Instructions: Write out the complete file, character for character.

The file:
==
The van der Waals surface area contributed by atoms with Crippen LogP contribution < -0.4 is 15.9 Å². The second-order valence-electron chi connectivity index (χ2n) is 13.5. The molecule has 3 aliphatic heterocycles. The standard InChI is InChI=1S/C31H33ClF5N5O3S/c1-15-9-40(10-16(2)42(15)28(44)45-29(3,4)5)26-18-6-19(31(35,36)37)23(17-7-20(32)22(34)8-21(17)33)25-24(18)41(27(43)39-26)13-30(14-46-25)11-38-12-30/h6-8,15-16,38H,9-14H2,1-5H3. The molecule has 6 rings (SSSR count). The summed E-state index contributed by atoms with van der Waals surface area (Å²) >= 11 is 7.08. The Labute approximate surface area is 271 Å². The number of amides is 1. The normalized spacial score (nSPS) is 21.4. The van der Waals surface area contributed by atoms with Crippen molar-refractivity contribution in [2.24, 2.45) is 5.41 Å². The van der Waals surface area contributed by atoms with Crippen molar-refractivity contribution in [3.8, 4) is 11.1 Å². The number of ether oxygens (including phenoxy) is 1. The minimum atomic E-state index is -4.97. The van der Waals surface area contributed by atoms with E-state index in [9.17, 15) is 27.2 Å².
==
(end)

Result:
The van der Waals surface area contributed by atoms with Crippen LogP contribution < -0.4 is 15.9 Å². The second-order valence-electron chi connectivity index (χ2n) is 13.5. The molecule has 3 aliphatic heterocycles. The standard InChI is InChI=1S/C31H33ClF5N5O3S/c1-15-9-40(10-16(2)42(15)28(44)45-29(3,4)5)26-18-6-19(31(35,36)37)23(17-7-20(32)22(34)8-21(17)33)25-24(18)41(27(43)39-26)13-30(14-46-25)11-38-12-30/h6-8,15-16,38H,9-14H2,1-5H3. The molecule has 6 rings (SSSR count). The summed E-state index contributed by atoms with van der Waals surface area (Å²) >= 11 is 7.08. The Labute approximate surface area is 271 Å². The number of amides is 1. The normalized spacial score (nSPS) is 21.4. The van der Waals surface area contributed by atoms with Crippen molar-refractivity contribution in [2.24, 2.45) is 5.41 Å². The van der Waals surface area contributed by atoms with Crippen molar-refractivity contribution in [3.8, 4) is 11.1 Å². The number of ether oxygens (including phenoxy) is 1. The minimum atomic E-state index is -4.97. The van der Waals surface area contributed by atoms with E-state index in [9.17, 15) is 27.2 Å².